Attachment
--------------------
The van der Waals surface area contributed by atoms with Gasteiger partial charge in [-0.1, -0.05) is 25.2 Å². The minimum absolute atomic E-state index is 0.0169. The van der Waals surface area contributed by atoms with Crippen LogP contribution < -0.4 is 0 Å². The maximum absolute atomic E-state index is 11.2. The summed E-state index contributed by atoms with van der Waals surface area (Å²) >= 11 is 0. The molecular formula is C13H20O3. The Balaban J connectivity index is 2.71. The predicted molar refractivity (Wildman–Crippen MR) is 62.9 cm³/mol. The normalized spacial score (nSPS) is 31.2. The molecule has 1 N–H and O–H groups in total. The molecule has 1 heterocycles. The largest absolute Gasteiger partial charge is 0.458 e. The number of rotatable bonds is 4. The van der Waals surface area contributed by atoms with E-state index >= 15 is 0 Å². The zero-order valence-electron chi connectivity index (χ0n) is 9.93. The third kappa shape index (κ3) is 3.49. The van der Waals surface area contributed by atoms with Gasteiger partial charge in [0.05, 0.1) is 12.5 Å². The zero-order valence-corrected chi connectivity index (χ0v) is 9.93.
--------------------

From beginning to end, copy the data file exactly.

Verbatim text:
The van der Waals surface area contributed by atoms with Gasteiger partial charge in [-0.1, -0.05) is 25.2 Å². The minimum absolute atomic E-state index is 0.0169. The van der Waals surface area contributed by atoms with Crippen LogP contribution < -0.4 is 0 Å². The maximum absolute atomic E-state index is 11.2. The summed E-state index contributed by atoms with van der Waals surface area (Å²) >= 11 is 0. The molecular formula is C13H20O3. The Balaban J connectivity index is 2.71. The predicted molar refractivity (Wildman–Crippen MR) is 62.9 cm³/mol. The normalized spacial score (nSPS) is 31.2. The molecule has 1 N–H and O–H groups in total. The molecule has 1 heterocycles. The largest absolute Gasteiger partial charge is 0.458 e. The number of rotatable bonds is 4. The van der Waals surface area contributed by atoms with E-state index >= 15 is 0 Å². The zero-order valence-electron chi connectivity index (χ0n) is 9.93. The third kappa shape index (κ3) is 3.49. The van der Waals surface area contributed by atoms with Gasteiger partial charge in [0.05, 0.1) is 12.5 Å². The zero-order valence-corrected chi connectivity index (χ0v) is 9.93.